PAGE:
It’s this passion that makes Camille one of the most tantalizing young ballers in the country right now. The 5’10” shooting guard came home last year as a highly-touted rookie, being a versatile player with a knack for the three-point shot and having played in North America for all her life. She enjoyed a dream rookie season for the dominant National University Lady Bulldogs: 16-0, a championship, and a significant role as one of the league’s standout rookies for Season 82. Right before that though, she bagged the bronze at the FIBA 3×3 U18 Cup, the country’s first podium finish in the women’s division. In completely unfamiliar circumstances, Clarin’s passion shone through.
But if there was someone who knew a thing or two about maintaining one’s passion for the game, it was Kobe Bryant, and Camille attributes her hardened mentality to Bryant’s very own Mamba Mentality. “I feel like the Mamba Mentality is just kind of … it’s accessible. You know, it’s not something that’s difficult to comprehend. It’s simple. You just tell yourself to be better every single day. Be better than you were the day before,” explains Camille. “That’s what I needed to tell myself because my recovery process was so difficult.”
Camille was referring to her road to recovery from a torn ACL she suffered in a Filipino tournament a few years back, just before starting her high school stint for the New Jersey-based Blair Academy. “So I went there [Blair] for training camp for 2 weeks. And then I came back home [in Canada], I played for an old tournament. We were winning by 30 points and I wanted to keep playing. Jumped up on a layup and when I landed, pop.”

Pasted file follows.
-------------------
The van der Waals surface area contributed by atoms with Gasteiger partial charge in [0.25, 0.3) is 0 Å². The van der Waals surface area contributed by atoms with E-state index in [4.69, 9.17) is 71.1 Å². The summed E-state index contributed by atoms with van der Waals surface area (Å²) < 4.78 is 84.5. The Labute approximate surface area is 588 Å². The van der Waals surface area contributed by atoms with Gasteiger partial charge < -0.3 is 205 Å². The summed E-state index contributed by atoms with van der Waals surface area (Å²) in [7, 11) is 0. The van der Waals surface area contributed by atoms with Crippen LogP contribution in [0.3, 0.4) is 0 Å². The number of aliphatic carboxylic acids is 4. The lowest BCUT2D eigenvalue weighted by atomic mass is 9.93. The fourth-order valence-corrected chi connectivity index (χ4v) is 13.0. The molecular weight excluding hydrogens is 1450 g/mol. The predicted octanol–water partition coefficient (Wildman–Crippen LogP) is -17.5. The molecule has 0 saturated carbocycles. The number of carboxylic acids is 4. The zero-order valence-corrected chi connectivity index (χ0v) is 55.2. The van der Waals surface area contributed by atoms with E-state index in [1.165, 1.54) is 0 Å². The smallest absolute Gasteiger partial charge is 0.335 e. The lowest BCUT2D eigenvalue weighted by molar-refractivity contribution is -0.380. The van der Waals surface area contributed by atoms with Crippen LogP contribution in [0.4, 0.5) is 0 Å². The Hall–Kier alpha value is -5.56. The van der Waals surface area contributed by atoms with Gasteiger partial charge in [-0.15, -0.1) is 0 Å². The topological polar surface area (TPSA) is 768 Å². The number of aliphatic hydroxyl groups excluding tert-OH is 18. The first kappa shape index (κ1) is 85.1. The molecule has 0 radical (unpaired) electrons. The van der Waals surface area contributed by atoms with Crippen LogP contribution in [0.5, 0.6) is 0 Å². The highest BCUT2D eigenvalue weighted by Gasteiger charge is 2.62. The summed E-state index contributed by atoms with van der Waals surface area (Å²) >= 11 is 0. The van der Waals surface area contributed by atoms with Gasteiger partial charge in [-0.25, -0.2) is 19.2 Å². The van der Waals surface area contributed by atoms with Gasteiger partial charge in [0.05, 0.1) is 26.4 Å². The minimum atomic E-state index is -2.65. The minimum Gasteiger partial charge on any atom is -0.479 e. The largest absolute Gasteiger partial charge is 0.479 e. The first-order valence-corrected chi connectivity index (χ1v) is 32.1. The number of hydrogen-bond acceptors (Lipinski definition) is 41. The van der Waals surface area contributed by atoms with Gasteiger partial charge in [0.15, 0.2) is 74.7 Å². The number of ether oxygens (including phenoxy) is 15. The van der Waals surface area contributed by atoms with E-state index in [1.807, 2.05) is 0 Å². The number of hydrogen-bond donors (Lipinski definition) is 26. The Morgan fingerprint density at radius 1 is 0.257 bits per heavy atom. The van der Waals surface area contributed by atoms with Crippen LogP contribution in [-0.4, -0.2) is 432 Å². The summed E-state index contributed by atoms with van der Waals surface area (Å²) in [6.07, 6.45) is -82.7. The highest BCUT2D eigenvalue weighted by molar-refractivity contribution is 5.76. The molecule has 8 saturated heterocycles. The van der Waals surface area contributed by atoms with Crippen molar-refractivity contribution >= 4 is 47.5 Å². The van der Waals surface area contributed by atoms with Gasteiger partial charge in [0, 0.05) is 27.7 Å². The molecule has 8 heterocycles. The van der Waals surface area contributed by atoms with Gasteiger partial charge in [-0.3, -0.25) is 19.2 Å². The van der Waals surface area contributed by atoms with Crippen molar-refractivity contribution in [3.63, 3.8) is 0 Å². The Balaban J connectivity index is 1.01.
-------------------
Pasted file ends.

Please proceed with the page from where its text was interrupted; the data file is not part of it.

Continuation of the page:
But this was only the beginning of Camille’s parallels to Bryant. An ACL tear would usually entirely take out the average basketball player for a year, maybe even more, but Camille never wavered, at least mentally – by the end of that same summer, she would play through what remained of the injury with a brace. We gotta remember that at this time, Camille was just 14 years young, but the Mamba Mentality was already deeply embossed in her. Once you’ve bought in, there’s no coming back out to mediocrity. Just ask Kobe when he sank those two free throws on a torn Achilles.